The vision of Jesus, as it has been explored so far, is not constrained to arguments over interpreting documents such as the Bible. It is beyond the Bible, especially the New Testament, which did not yet exist. It is also not limited to the creeds, rituals and structures of the formal religious tradition known as Christianity, which also did not yet exist when Jesus was teaching. These two facts probably sound shocking to many who profess to be Christians, but they really shouldn't be. That doesn't mean the Bible is irrelevant or has no role in helping to guide and inspire people who aspire to seek and follow the vision Jesus offered, but too often it and institutionalized religion are used in a way that obscures or misleads rather than challenges and edifies such seekers. This is especially true when the vision of Jesus is interpreted through the eyes of the flesh rather than the eyes of the spirit, as described last time. His parables, metaphors and other analogies become twisted into fulfilling a vision compatible with the insecurities and limitations of those who have not deeply connected with their fuller, truer selves which grounded a holy mystery. Salvation becomes a golden ticket magically obtained by proper formulas, including rituals of though, speech and action, so that we can continue to exist as mirrors of our lesser selves in a place where all the desires of our lesser selves are fulfilled to an unimaginable degree for eternity. This is the distorted vision that comes from abusing an image of paradise used to help those hopelessly lost in the delusion of the flesh to at least consider seeking God.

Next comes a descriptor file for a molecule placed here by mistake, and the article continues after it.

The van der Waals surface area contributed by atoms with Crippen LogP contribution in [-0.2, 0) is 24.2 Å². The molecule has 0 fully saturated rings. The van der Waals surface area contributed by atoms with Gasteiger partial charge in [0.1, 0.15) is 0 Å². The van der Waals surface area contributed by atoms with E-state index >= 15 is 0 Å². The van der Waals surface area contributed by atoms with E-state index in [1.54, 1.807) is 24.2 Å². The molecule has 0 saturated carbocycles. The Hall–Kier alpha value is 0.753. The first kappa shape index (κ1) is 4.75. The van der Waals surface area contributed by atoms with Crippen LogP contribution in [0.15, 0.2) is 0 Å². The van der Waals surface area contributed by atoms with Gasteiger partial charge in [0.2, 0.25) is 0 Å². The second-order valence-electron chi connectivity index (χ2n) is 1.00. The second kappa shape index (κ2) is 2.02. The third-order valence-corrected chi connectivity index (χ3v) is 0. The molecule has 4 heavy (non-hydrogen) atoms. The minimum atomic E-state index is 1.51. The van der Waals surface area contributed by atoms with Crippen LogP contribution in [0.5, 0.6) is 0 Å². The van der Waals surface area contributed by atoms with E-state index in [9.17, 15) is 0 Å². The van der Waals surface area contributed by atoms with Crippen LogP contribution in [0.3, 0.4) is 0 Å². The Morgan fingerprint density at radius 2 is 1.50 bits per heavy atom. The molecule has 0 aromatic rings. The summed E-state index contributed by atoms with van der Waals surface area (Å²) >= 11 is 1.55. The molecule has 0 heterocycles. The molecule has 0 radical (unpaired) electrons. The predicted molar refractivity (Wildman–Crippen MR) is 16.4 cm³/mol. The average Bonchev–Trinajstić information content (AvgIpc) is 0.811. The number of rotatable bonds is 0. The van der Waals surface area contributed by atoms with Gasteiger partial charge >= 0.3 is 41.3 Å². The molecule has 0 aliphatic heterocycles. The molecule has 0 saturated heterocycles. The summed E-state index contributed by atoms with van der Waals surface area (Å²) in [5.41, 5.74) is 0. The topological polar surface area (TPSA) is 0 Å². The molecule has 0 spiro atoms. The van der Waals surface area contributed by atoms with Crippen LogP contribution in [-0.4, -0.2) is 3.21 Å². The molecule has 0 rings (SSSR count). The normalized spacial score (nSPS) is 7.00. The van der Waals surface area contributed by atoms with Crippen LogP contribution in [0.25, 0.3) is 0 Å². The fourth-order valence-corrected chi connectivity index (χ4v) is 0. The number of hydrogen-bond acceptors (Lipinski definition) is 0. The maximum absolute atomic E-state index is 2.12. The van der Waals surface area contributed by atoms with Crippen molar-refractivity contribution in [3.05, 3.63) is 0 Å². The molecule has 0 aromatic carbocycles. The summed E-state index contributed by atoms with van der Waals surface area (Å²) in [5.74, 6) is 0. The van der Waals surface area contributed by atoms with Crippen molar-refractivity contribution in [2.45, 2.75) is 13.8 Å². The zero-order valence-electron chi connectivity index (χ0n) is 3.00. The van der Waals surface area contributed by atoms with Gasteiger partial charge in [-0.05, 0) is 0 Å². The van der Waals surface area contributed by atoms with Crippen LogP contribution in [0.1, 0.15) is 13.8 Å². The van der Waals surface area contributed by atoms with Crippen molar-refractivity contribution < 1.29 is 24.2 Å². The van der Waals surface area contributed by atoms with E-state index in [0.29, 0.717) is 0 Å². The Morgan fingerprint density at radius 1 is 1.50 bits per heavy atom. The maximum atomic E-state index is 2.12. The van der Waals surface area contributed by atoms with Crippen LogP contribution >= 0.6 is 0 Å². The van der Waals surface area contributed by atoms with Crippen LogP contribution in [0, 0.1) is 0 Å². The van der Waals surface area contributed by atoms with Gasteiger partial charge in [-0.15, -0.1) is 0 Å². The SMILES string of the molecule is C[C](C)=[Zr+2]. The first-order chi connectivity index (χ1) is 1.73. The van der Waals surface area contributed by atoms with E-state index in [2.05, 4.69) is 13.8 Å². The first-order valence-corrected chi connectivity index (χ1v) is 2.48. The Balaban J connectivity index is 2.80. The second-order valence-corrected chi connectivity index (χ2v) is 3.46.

The cleansing and healing of immersing ourselves in a deeper awareness of our divine consciousness can be unsettling, painful and in a sense is like dying, because the illusion of the lesser self as an intrinsic autonomous being who is the center of its universe is being shattered. But Jesus tells us we must be willing to let this illusion die, although for many of us this won't happen until it is forced upon us by illness or death of our bodies. That is the ultimate fear of the limited, lesser self, because everything that we tried to define ourselves by and use to make our lesser self seem concrete and permanent is lost when our brains cease working and that identity degrades along with our bodies. The idea that we and everything in existence comes from a deeper source, and that this is untouched by birth or death, is hard for us to grasp, hence the image of our ghostly form living on like it did on Earth but in a more splendid fashion. Since we don't know the more profound part of ourselves, we don't know what it means to imagine what it means to continue existing as that part of who we are. Is it less than the self I believe myself to be now? Will I no longer be me in any sense of who I think I am? These are hard questions. Without having learned to deeply touch that more fundamental nature, embodied and represented in the Christian tradition by Christ, it is easy to turn to the idea that we will continue on just as we know ourselves to be now without any substantial differences.